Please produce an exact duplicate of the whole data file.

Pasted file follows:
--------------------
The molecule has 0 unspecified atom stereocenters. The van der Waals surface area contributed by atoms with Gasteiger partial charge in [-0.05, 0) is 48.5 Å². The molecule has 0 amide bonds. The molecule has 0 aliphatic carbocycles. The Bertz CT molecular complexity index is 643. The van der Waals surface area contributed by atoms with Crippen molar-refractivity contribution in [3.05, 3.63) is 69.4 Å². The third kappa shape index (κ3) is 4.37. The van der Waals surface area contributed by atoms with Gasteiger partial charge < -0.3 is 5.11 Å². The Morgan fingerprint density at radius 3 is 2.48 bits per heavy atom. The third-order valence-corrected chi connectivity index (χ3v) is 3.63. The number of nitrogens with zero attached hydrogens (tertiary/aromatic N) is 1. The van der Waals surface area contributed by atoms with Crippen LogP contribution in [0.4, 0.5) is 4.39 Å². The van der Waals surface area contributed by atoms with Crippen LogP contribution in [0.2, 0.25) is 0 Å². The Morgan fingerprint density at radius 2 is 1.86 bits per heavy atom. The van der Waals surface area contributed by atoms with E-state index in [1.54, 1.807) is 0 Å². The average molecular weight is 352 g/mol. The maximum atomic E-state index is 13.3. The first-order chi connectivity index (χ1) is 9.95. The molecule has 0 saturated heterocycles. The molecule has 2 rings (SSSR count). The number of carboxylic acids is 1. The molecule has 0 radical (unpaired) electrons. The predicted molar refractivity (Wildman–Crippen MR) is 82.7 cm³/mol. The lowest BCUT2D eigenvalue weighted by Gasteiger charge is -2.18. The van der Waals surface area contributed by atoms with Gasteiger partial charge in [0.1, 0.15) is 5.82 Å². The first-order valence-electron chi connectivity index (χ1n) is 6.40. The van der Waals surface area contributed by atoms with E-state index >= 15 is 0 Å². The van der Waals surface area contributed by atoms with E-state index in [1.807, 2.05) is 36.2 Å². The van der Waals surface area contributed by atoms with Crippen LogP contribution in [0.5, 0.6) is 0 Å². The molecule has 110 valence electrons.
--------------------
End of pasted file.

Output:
The molecule has 0 unspecified atom stereocenters. The van der Waals surface area contributed by atoms with Gasteiger partial charge in [-0.05, 0) is 48.5 Å². The molecule has 0 amide bonds. The molecule has 0 aliphatic carbocycles. The Bertz CT molecular complexity index is 643. The van der Waals surface area contributed by atoms with Crippen molar-refractivity contribution in [3.05, 3.63) is 69.4 Å². The third kappa shape index (κ3) is 4.37. The van der Waals surface area contributed by atoms with Gasteiger partial charge < -0.3 is 5.11 Å². The Morgan fingerprint density at radius 3 is 2.48 bits per heavy atom. The third-order valence-corrected chi connectivity index (χ3v) is 3.63. The number of nitrogens with zero attached hydrogens (tertiary/aromatic N) is 1. The van der Waals surface area contributed by atoms with Crippen LogP contribution in [0.4, 0.5) is 4.39 Å². The van der Waals surface area contributed by atoms with Crippen LogP contribution in [0.2, 0.25) is 0 Å². The Morgan fingerprint density at radius 2 is 1.86 bits per heavy atom. The van der Waals surface area contributed by atoms with E-state index in [1.54, 1.807) is 0 Å². The average molecular weight is 352 g/mol. The maximum atomic E-state index is 13.3. The first-order chi connectivity index (χ1) is 9.95. The molecule has 0 saturated heterocycles. The molecule has 2 rings (SSSR count). The number of carboxylic acids is 1. The molecule has 0 radical (unpaired) electrons. The predicted molar refractivity (Wildman–Crippen MR) is 82.7 cm³/mol. The lowest BCUT2D eigenvalue weighted by Gasteiger charge is -2.18. The van der Waals surface area contributed by atoms with Gasteiger partial charge in [0.1, 0.15) is 5.82 Å². The first-order valence-electron chi connectivity index (χ1n) is 6.40. The van der Waals surface area contributed by atoms with E-state index >= 15 is 0 Å². The van der Waals surface area contributed by atoms with E-state index in [1.807, 2.05) is 36.2 Å². The van der Waals surface area contributed by atoms with Crippen LogP contribution in [0.5, 0.6) is 0 Å². The molecule has 110 valence electrons.